| For the Record |

TWA to the Rescue

"I want you to know that I connect the two stories"


Title: TWA to the Rescue
Location: New York
Document: New York Times
Time: 1962


Prestigious precedent

Delaying a weekend levayah until Sunday had been done before. When the Chofetz Chaim passed away on a Friday in Elul 1933, Rav Chaim Ozer Grodzenski advised delaying the levayah until Sunday, to enable the maximum number of participants to reach Radin.

When Rav Aharon Kotler was niftar on a short November Thursday in 1962, gedolei Yisrael decided that the levayah should be held on Sunday morning on Manhattan’s Lower East Side to maximize kavod hameis. A minyan of Rav Aharon’s close talmidim hoped to accompany his aron to Eretz Yisrael, where he was to be buried on Har Hamenuchos next to his father-in-law, Rav Isser Zalman Meltzer, and they asked those making the arrangements to try to obtain complimentary tickets for the flight.

Rav Yaakov Kamenetsky instructed that under no circumstances should El Al — which still flew on Shabbos then — transport Rav Aharon to Israel. The only remaining option was TWA. The yeshivah’s lay leaders appealed to the airline, highlighting the valuable publicity of flying the great Torah leader to his final resting place.

Amos Bunim, Rabbi Moshe Sherer, Zev Wolfson, and other activists were stymied by regulations requiring State Department approval for such plans. They began contacting senators to write letters attesting to Rav Aharon’s eminence. Finally on Sunday morning, Bunim reached J. Wilson Reed, TWA’s federal liaison, who calmly assured him that although the offices were closed for the weekend, the tickets would be provided and the fare refunded. In addition, he made an airport hangar available for hespedim and arranged that talmidim be given the rare privilege of loading the aron onto the plane.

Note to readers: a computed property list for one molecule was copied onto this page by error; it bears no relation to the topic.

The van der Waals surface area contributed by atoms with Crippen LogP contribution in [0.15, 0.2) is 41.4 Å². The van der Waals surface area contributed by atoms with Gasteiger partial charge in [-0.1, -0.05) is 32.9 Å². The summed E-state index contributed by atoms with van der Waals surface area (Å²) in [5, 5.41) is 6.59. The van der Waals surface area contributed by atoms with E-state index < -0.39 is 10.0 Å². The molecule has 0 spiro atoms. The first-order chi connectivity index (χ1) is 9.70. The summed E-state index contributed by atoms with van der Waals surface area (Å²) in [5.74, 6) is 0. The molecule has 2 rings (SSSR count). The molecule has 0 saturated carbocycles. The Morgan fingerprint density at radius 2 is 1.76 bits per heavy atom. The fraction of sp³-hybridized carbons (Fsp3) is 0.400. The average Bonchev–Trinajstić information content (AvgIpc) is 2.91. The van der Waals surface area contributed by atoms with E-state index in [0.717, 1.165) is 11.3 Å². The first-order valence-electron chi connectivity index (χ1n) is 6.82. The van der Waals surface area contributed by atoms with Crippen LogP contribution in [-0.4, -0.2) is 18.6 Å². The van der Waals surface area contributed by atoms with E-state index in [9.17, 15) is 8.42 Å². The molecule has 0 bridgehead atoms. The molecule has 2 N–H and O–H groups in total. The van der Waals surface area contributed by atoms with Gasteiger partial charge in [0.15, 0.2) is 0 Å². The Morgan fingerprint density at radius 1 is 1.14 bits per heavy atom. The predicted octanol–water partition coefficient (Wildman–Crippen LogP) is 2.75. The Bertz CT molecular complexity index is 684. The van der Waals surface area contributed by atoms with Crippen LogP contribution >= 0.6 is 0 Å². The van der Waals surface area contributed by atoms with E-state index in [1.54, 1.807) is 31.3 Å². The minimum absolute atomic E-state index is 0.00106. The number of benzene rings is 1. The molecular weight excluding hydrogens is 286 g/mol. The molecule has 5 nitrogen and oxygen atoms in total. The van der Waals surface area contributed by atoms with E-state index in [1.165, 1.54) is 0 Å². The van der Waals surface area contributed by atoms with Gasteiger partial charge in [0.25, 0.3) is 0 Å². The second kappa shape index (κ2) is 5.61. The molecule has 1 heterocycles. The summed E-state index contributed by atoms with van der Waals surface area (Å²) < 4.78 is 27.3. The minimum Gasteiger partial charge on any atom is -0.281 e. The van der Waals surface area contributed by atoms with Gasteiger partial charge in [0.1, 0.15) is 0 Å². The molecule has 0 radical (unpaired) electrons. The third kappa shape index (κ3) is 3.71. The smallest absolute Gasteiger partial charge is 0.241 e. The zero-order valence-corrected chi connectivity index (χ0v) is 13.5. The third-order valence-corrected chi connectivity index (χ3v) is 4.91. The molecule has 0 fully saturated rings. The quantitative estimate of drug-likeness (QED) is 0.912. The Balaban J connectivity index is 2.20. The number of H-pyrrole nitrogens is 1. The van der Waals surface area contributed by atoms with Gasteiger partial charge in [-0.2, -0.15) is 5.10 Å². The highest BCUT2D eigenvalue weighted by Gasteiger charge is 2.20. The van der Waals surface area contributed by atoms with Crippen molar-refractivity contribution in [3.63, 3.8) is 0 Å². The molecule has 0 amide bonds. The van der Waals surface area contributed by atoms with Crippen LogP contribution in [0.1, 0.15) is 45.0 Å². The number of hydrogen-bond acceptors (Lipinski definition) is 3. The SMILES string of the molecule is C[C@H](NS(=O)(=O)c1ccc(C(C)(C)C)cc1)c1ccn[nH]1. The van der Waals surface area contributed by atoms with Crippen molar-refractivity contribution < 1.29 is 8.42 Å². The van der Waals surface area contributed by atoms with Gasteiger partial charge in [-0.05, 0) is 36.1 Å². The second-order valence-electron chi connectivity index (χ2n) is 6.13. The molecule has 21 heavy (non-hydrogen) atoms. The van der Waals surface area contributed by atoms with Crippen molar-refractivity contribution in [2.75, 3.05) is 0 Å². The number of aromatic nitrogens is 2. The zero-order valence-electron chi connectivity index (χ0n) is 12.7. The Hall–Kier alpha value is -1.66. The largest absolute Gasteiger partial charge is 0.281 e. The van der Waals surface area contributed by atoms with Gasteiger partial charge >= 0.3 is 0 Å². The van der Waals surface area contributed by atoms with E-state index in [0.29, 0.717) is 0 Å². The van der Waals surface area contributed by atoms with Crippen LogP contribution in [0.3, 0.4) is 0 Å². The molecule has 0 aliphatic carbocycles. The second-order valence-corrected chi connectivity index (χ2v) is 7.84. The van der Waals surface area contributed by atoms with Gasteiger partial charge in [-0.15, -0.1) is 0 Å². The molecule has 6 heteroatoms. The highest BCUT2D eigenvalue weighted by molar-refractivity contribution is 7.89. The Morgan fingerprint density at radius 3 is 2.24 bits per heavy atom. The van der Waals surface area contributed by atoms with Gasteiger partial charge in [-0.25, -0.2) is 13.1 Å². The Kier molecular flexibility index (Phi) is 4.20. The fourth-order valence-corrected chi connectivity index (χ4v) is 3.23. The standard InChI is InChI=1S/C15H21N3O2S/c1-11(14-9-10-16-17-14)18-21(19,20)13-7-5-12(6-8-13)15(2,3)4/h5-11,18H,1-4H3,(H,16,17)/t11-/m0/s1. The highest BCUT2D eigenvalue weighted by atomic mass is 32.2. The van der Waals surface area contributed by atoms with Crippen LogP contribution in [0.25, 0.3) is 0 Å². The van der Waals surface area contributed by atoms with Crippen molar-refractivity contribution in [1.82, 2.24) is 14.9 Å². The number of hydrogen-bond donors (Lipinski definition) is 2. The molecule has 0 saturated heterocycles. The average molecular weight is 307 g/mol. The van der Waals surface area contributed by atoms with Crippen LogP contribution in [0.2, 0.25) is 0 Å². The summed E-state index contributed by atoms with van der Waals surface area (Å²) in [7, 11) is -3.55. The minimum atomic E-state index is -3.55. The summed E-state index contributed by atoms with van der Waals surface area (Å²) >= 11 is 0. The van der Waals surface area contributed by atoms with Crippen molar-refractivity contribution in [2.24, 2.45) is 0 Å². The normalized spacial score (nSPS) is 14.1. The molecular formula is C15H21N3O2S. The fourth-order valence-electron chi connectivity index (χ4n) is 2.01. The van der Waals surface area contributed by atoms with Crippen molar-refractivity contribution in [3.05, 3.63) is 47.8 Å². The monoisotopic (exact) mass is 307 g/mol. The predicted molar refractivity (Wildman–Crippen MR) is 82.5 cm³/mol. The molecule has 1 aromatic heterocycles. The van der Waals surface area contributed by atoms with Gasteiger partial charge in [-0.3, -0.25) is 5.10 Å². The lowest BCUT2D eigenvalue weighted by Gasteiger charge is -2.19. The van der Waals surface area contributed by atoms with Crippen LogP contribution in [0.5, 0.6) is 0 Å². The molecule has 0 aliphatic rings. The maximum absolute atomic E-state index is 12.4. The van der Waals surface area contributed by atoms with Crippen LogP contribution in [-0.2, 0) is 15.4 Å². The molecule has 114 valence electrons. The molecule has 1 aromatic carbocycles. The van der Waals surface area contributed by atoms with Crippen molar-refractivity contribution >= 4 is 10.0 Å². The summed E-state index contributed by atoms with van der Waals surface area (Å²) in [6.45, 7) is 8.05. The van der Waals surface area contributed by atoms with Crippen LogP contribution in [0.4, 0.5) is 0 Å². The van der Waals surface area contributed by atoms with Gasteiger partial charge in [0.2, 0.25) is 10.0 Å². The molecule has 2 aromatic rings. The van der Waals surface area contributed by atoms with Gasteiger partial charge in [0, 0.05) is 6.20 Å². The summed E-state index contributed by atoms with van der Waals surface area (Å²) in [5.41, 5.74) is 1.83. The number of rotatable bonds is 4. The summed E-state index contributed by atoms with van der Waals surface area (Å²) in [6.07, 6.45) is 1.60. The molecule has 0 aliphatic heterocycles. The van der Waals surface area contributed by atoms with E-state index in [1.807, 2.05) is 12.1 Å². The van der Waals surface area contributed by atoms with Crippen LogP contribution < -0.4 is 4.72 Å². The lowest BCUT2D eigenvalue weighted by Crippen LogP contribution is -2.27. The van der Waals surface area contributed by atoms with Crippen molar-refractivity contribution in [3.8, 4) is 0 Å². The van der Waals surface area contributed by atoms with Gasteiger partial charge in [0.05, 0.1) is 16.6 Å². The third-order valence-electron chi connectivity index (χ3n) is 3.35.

While TWA was helpful, the State Department still hadn’t signed off on the refund a week after the levayah. Given the yeshivah’s impecunious financial situation, a worried Amos Bunim called Reed’s office day after day for updates. On Tuesday, Reed told him everything would be resolved the next day, and Bunim should follow up on Thursday. Bunim asked why he couldn’t call on Wednesday.

“My son is having a serious cancer operation tomorrow, so I will not be available,” Reed replied.

Bunim, with newfound respect for BMG's guardian angel, said, “I want you to know that we will be praying for your son in this difficult moment, and I hope he’ll have a speedy recovery.”

Bunim called on Thursday and Reed immediately answered.

“Rabbi, I want to tell you something”, he told a hopeful Bunim. “All of the doctors involved in the operation yesterday were shocked. Something reversed itself in this cancer through the surgery that they’ve never seen before. I want you to know that I connect the two stories — my trying to help you pay last respects to this great rabbi, and the recovery of my son.”

It doesn’t end there. Although TWA didn’t receive State Department approval, Reed made it whole, as promised. That very same day BMG received a check signed by TWA president Charles C. Tillinghast Jr. for $5,000, more than covering the flight expenses. To express the yeshivah’s appreciation, the BMG board published an ad in the New York Times thanking TWA for its courtesy and generosity.

(Originally featured in Mishpacha, Issue 859)

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